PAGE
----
When transplanting purslane, be sure to shorten the roots, cutting off about a third of the entire root mass in order to restrain the growth of the plant. A high drainage layer, up to 5 cm, is always laid at the bottom of the containers for purslane. The plant grows well with top drainage or decorative mulching of the soil with stone chips.

Portulacaria transplant and substrate

Diseases and pests of portulacaria

Portulacaria is relatively resistant to diseases and pests. But if there is a deviation in care, waterlogging, stagnant air, plants can be affected by powdery mildew. Of the pests on African portulacaria, the most common are scale insects, aphids, and mealybugs. You can only fight insect pests by treating them with insecticides.

Common problems in growing purslane:

  • shedding leaves in poor light or with a decrease in light in winter;
  • pulling shoots in low light or high humidity;
  • yellowing and wilting of leaves with waterlogging.

Reproduction of African portulacaria

It is one of the easiest bonsai species to breed. Portulacaria root cuttings easily and quickly, which allows you to get your own offspring and experiment with the creation of bonsai. For reproduction, you can use the shoots left after pruning. The main thing is that at least 2-3 leaves remain on the handle. You need to cut off the stalk at the very base of the leaf.

Before planting, the sections are dried for 24 hours, and the bottom leaf on the shoot is removed. It is better to plant cuttings in small individual containers, where they will be grown. The cuttings are deepened by 3 cm in a standard purslane soil mixture, mixed with sand. Rooting is carried out in bright but diffused lighting with light soil moisture without a cap.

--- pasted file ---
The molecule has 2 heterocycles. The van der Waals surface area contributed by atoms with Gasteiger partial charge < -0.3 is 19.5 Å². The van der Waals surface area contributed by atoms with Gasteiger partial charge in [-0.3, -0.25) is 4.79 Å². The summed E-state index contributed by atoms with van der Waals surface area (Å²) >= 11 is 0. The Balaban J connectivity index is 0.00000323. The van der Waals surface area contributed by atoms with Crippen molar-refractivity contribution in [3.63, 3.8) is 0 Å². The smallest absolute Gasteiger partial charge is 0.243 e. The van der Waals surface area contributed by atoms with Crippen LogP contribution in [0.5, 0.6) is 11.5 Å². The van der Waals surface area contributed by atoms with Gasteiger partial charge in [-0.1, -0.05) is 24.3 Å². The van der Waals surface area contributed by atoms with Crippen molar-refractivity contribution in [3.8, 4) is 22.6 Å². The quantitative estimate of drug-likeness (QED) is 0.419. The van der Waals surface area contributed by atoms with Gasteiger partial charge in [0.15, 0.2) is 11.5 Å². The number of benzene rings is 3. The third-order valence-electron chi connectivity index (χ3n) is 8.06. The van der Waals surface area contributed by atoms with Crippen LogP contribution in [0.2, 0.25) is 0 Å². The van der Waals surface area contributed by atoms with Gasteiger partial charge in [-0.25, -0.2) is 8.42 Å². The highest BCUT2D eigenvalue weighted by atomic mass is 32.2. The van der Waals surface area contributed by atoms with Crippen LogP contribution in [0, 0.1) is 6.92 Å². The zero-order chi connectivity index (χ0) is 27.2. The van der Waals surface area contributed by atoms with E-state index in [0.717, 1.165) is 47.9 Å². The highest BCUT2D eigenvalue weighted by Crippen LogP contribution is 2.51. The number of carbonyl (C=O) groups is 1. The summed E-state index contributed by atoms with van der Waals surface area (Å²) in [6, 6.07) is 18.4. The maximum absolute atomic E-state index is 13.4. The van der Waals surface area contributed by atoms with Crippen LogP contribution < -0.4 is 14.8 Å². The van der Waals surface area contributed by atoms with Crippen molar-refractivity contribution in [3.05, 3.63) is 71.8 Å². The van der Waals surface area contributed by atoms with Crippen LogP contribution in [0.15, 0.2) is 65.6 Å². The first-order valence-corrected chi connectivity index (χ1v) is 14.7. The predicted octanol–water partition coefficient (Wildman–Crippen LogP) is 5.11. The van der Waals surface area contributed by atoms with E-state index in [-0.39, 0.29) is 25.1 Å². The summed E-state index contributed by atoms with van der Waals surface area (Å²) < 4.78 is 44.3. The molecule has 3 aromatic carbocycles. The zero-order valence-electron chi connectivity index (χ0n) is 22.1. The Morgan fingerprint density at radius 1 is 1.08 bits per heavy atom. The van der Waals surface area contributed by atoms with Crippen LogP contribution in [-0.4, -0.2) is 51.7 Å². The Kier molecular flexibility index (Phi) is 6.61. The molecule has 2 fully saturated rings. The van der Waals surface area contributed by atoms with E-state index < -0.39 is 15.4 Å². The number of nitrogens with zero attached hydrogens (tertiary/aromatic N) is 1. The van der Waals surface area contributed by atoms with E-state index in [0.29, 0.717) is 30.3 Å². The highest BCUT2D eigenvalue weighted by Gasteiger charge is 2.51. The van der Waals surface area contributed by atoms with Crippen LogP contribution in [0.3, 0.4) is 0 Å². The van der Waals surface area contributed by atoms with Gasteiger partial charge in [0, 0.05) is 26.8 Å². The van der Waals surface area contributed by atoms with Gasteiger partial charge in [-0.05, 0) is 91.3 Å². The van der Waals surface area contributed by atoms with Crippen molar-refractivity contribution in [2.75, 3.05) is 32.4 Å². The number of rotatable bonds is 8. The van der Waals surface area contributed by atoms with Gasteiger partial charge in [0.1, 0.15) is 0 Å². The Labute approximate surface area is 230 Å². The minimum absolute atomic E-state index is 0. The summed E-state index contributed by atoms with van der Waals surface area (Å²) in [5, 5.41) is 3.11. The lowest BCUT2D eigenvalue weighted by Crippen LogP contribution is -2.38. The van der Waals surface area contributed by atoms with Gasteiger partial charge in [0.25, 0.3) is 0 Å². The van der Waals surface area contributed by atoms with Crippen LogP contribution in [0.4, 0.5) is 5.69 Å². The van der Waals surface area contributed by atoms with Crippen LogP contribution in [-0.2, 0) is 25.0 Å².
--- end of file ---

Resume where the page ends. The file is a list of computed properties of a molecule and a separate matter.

Comments

  1. S

    Sharon on November 2021

    I brought the shoot of portulacaria in the fall of 2014 from Sicily. In the park, they grew there in the shade, like ground covers. The roots are in the water, quickly. In winter, it almost disappeared in my apartment (I confirm – a very tenacious plant), but with the growth of daylight hours, leaves began to appear. Not knowing the name, in the spring I took her out to the garden and dropped her off with the expectation that it would crawl in all directions. It didn’t crawl, but it grew beautifully. And only after taking it back for the winter, I found out that it turns out to be a type of bonsai.
    So I grow it, with a tree, at home in winter, in the ground in summer. It is not amazed by anything, our Ural climate tolerates well, it only grows by autumn, but this is fixable … The main thing is to have time to pick it up before freezing. However, even a slight frost passed last year. Quite the edge. The touched leaves dried up and fell off, the bark is strong – it did not suffer. I can safely recommend a very interesting plant to beginners.